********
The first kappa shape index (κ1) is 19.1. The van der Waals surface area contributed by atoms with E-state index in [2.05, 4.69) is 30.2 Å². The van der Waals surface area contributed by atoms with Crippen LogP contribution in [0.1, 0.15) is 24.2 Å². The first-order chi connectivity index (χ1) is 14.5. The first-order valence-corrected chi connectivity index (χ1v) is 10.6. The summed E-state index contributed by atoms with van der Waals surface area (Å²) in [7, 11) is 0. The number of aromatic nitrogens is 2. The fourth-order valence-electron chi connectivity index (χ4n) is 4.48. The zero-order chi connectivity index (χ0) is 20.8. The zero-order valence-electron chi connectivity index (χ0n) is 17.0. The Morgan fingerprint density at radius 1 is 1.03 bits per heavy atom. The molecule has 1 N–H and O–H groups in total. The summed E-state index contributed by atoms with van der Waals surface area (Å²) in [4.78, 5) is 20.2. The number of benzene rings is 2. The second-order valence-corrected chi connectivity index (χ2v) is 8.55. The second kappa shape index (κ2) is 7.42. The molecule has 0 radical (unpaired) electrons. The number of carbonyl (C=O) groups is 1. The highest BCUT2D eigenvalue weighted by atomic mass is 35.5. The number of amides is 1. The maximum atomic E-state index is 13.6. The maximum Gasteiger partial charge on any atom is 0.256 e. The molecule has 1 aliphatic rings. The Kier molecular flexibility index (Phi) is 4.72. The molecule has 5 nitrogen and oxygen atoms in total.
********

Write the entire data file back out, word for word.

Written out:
The first kappa shape index (κ1) is 19.1. The van der Waals surface area contributed by atoms with E-state index in [2.05, 4.69) is 30.2 Å². The van der Waals surface area contributed by atoms with Crippen LogP contribution in [0.1, 0.15) is 24.2 Å². The first-order chi connectivity index (χ1) is 14.5. The first-order valence-corrected chi connectivity index (χ1v) is 10.6. The summed E-state index contributed by atoms with van der Waals surface area (Å²) in [7, 11) is 0. The number of aromatic nitrogens is 2. The fourth-order valence-electron chi connectivity index (χ4n) is 4.48. The zero-order chi connectivity index (χ0) is 20.8. The zero-order valence-electron chi connectivity index (χ0n) is 17.0. The Morgan fingerprint density at radius 1 is 1.03 bits per heavy atom. The molecule has 1 N–H and O–H groups in total. The summed E-state index contributed by atoms with van der Waals surface area (Å²) in [4.78, 5) is 20.2. The number of benzene rings is 2. The second-order valence-corrected chi connectivity index (χ2v) is 8.55. The second kappa shape index (κ2) is 7.42. The molecule has 0 radical (unpaired) electrons. The number of carbonyl (C=O) groups is 1. The highest BCUT2D eigenvalue weighted by atomic mass is 35.5. The number of amides is 1. The maximum atomic E-state index is 13.6. The maximum Gasteiger partial charge on any atom is 0.256 e. The molecule has 1 aliphatic rings. The Kier molecular flexibility index (Phi) is 4.72. The molecule has 5 nitrogen and oxygen atoms in total.